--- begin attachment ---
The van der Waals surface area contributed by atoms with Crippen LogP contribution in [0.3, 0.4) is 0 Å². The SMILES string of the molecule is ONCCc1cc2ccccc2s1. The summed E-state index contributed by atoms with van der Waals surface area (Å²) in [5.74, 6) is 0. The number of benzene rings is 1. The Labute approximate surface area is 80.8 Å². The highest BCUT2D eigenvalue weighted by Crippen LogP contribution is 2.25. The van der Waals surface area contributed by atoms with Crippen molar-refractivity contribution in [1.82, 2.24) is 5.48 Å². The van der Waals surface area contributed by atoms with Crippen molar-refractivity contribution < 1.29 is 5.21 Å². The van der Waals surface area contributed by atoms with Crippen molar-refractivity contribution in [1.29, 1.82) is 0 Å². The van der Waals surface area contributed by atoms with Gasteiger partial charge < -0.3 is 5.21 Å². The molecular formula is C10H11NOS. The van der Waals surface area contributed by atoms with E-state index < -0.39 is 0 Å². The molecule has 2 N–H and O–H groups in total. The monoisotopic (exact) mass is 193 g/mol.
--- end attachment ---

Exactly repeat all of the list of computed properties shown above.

The van der Waals surface area contributed by atoms with Crippen LogP contribution in [0.3, 0.4) is 0 Å². The SMILES string of the molecule is ONCCc1cc2ccccc2s1. The summed E-state index contributed by atoms with van der Waals surface area (Å²) in [5.74, 6) is 0. The number of benzene rings is 1. The Labute approximate surface area is 80.8 Å². The highest BCUT2D eigenvalue weighted by Crippen LogP contribution is 2.25. The van der Waals surface area contributed by atoms with Crippen molar-refractivity contribution in [1.82, 2.24) is 5.48 Å². The van der Waals surface area contributed by atoms with Crippen molar-refractivity contribution < 1.29 is 5.21 Å². The van der Waals surface area contributed by atoms with Crippen molar-refractivity contribution in [1.29, 1.82) is 0 Å². The van der Waals surface area contributed by atoms with Gasteiger partial charge < -0.3 is 5.21 Å². The molecular formula is C10H11NOS. The van der Waals surface area contributed by atoms with E-state index < -0.39 is 0 Å². The molecule has 2 N–H and O–H groups in total. The monoisotopic (exact) mass is 193 g/mol.